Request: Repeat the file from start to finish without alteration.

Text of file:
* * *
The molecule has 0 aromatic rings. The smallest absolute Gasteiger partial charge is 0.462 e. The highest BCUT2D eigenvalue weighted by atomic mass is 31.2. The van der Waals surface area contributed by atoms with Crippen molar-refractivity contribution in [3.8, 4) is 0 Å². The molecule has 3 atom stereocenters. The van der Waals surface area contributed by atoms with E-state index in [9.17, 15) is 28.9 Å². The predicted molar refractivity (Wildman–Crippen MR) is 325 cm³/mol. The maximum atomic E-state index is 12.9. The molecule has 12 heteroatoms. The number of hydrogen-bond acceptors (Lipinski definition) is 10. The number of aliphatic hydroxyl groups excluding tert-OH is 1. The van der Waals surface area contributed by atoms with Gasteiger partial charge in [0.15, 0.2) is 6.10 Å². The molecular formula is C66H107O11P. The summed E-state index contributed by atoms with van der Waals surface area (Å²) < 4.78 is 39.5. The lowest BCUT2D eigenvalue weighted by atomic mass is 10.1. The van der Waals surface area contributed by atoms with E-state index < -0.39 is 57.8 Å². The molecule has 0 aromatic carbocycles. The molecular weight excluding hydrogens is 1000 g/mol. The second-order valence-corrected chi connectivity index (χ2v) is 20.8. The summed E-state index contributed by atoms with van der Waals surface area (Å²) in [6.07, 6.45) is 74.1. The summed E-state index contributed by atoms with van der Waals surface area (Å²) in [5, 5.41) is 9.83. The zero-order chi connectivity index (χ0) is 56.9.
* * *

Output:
The molecule has 0 aromatic rings. The smallest absolute Gasteiger partial charge is 0.462 e. The highest BCUT2D eigenvalue weighted by atomic mass is 31.2. The van der Waals surface area contributed by atoms with Crippen molar-refractivity contribution in [3.8, 4) is 0 Å². The molecule has 3 atom stereocenters. The van der Waals surface area contributed by atoms with E-state index in [9.17, 15) is 28.9 Å². The predicted molar refractivity (Wildman–Crippen MR) is 325 cm³/mol. The maximum atomic E-state index is 12.9. The molecule has 12 heteroatoms. The number of hydrogen-bond acceptors (Lipinski definition) is 10. The number of aliphatic hydroxyl groups excluding tert-OH is 1. The van der Waals surface area contributed by atoms with Gasteiger partial charge in [0.15, 0.2) is 6.10 Å². The molecular formula is C66H107O11P. The summed E-state index contributed by atoms with van der Waals surface area (Å²) < 4.78 is 39.5. The lowest BCUT2D eigenvalue weighted by atomic mass is 10.1. The van der Waals surface area contributed by atoms with E-state index < -0.39 is 57.8 Å². The molecule has 0 aromatic carbocycles. The molecular weight excluding hydrogens is 1000 g/mol. The second-order valence-corrected chi connectivity index (χ2v) is 20.8. The summed E-state index contributed by atoms with van der Waals surface area (Å²) in [6.07, 6.45) is 74.1. The summed E-state index contributed by atoms with van der Waals surface area (Å²) in [5, 5.41) is 9.83. The zero-order chi connectivity index (χ0) is 56.9.